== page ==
Miroljub Simič editiringja ko FB: Soske i jekhutni romani čhaj kasierka ko supermarketi o aver klientia ignoririnena?

Jekh romani haj kerel buti ko jekh supermarketi ki kasa em po desavo drom kinava odothare em nesar o manuša kana aven dži ki kasa kana ahivena nesar sar te na mangen te džan ki romaničhaj ki kasa. Pučava len agjaar diskretno soske na džan ki odoja kasa neko vakerel kaj keren odova nesvesno a avera vakeren soske khandela em si melali sar parafraza e pedžarde filmoske anavea “ Nane te vozina amen Romencar”. A me kana resav dži ki kasa sako drom vakerava :”Brvo so sig kereja buti em irane tano o love sar kusuri” A olakoro muh tegani si but bahtalo em but lošalo. Nekobor droma kergjem reakcia em intervencia kana avera frdena lafi lake em keren atako na salde o klintia numa em o šefia den vika pe late em poniđinen olakoro integriteto anglal sa o manuša. Odova šaj keren le em ko štar jakha, te čhinaven latar platatar jali te frden la tari buti a na te den vika anglal savoren. Me sako drom ka ovav olakiri rig em kobor da !te khandel”  jali si “inficirimi”. Odoleske so odolen Romen si len mangipa sakone amenge a trubul harica em garvasialipaa na salde te ladžavkera olen.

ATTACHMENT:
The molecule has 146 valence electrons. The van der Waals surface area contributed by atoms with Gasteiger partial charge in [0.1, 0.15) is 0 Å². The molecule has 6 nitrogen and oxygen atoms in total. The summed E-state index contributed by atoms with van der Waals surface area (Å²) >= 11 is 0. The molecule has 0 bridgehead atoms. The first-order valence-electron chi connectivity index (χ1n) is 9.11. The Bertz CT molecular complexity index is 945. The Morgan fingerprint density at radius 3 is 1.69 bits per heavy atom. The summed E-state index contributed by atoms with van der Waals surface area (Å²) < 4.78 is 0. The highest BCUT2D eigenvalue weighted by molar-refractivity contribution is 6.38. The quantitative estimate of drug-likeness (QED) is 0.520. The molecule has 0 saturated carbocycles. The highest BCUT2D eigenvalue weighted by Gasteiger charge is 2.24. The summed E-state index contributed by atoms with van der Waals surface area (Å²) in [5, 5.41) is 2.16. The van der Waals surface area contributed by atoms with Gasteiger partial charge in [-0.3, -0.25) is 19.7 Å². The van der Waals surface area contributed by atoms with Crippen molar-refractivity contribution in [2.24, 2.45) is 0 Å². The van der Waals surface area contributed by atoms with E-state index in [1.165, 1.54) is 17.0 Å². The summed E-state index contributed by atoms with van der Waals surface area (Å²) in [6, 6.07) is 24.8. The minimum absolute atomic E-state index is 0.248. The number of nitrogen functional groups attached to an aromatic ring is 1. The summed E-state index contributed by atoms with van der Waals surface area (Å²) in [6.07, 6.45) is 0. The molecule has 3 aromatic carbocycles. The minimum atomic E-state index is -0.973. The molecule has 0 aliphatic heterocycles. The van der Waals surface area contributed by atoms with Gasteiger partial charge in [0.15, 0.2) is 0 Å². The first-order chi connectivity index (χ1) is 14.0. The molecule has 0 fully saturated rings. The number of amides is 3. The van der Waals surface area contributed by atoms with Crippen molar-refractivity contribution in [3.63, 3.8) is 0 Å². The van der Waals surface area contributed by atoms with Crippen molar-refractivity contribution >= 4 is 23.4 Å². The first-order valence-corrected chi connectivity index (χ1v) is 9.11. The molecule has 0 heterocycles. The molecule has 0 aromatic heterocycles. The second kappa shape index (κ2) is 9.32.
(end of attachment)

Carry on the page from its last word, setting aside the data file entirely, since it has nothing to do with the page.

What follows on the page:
23 years since the murder of 13-year-old Roma Dusan Jovanovic

Dušan Jovanović was a 13-year-old ethnic Romani boy from BelgradeFR Yugoslavia, who was murdered on 18 October 1997 by two 17-year-old skinheads. He was beaten to death on the Beogradska street in downtown Belgrade while going from his family home to a nearby grocery store. The only reason for the murder was Jovanović's Romani origin.

Dušan Jovanović was a 13-year-old boy who was living with his family in the Beogradska street near the Slavija Square in Belgrade. In the evening on 18 October 1997, his father Aleksandar gave the boy some money and sent him to a nearby grocery store to buy Coca-Cola. On the way to the store, Dušan was attacked by two members of the far-right skinhead movement. Upon recognizing his Romani origin, they ordered him to give them the money before throwing him to the ground, kicking him with metal-toed boots and striking him with a broken piece of rain gutter. Jovanović died from a broken neck. The only reason for the assault was Jovanović's apparent Romani origin.